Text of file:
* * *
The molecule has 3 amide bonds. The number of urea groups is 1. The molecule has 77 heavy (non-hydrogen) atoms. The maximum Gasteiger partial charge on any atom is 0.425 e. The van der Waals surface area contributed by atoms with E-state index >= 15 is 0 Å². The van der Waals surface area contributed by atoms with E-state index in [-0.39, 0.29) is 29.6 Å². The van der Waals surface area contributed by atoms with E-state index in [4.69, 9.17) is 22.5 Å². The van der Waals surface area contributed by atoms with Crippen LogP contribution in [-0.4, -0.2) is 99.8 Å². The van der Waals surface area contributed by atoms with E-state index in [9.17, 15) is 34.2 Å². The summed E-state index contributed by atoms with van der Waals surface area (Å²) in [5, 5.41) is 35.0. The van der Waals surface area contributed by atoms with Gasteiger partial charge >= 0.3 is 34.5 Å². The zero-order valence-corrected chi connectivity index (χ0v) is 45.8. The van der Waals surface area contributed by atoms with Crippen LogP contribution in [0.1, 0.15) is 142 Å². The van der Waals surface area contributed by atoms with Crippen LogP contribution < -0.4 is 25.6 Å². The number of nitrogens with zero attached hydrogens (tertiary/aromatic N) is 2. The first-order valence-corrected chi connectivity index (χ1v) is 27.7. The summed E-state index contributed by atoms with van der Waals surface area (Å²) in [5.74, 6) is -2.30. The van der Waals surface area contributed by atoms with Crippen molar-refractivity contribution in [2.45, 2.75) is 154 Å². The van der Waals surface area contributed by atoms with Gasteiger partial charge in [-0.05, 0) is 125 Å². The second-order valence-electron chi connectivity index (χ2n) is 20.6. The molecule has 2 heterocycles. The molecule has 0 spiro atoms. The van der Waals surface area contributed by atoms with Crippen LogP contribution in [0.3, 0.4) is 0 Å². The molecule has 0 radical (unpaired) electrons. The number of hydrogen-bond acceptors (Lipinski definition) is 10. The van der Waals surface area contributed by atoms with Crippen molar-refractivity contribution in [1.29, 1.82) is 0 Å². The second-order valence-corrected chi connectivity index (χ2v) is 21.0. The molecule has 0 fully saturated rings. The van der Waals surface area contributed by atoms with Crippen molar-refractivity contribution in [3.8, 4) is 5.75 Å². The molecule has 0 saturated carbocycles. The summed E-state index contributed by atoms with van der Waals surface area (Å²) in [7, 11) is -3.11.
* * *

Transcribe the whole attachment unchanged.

The molecule has 3 amide bonds. The number of urea groups is 1. The molecule has 77 heavy (non-hydrogen) atoms. The maximum Gasteiger partial charge on any atom is 0.425 e. The van der Waals surface area contributed by atoms with E-state index >= 15 is 0 Å². The van der Waals surface area contributed by atoms with E-state index in [-0.39, 0.29) is 29.6 Å². The van der Waals surface area contributed by atoms with E-state index in [4.69, 9.17) is 22.5 Å². The van der Waals surface area contributed by atoms with Crippen LogP contribution in [-0.4, -0.2) is 99.8 Å². The van der Waals surface area contributed by atoms with E-state index in [9.17, 15) is 34.2 Å². The summed E-state index contributed by atoms with van der Waals surface area (Å²) in [5, 5.41) is 35.0. The van der Waals surface area contributed by atoms with Gasteiger partial charge >= 0.3 is 34.5 Å². The zero-order valence-corrected chi connectivity index (χ0v) is 45.8. The van der Waals surface area contributed by atoms with Crippen LogP contribution in [0.1, 0.15) is 142 Å². The van der Waals surface area contributed by atoms with Crippen LogP contribution < -0.4 is 25.6 Å². The number of nitrogens with zero attached hydrogens (tertiary/aromatic N) is 2. The first-order valence-corrected chi connectivity index (χ1v) is 27.7. The summed E-state index contributed by atoms with van der Waals surface area (Å²) in [5.74, 6) is -2.30. The van der Waals surface area contributed by atoms with Crippen molar-refractivity contribution in [2.45, 2.75) is 154 Å². The van der Waals surface area contributed by atoms with Gasteiger partial charge in [-0.05, 0) is 125 Å². The second-order valence-electron chi connectivity index (χ2n) is 20.6. The molecule has 2 heterocycles. The molecule has 0 spiro atoms. The van der Waals surface area contributed by atoms with Crippen LogP contribution in [0.3, 0.4) is 0 Å². The molecule has 0 radical (unpaired) electrons. The number of hydrogen-bond acceptors (Lipinski definition) is 10. The van der Waals surface area contributed by atoms with Crippen molar-refractivity contribution in [1.29, 1.82) is 0 Å². The second-order valence-corrected chi connectivity index (χ2v) is 21.0. The molecule has 0 fully saturated rings. The van der Waals surface area contributed by atoms with Crippen molar-refractivity contribution in [3.8, 4) is 5.75 Å². The molecule has 0 saturated carbocycles. The summed E-state index contributed by atoms with van der Waals surface area (Å²) in [7, 11) is -3.11.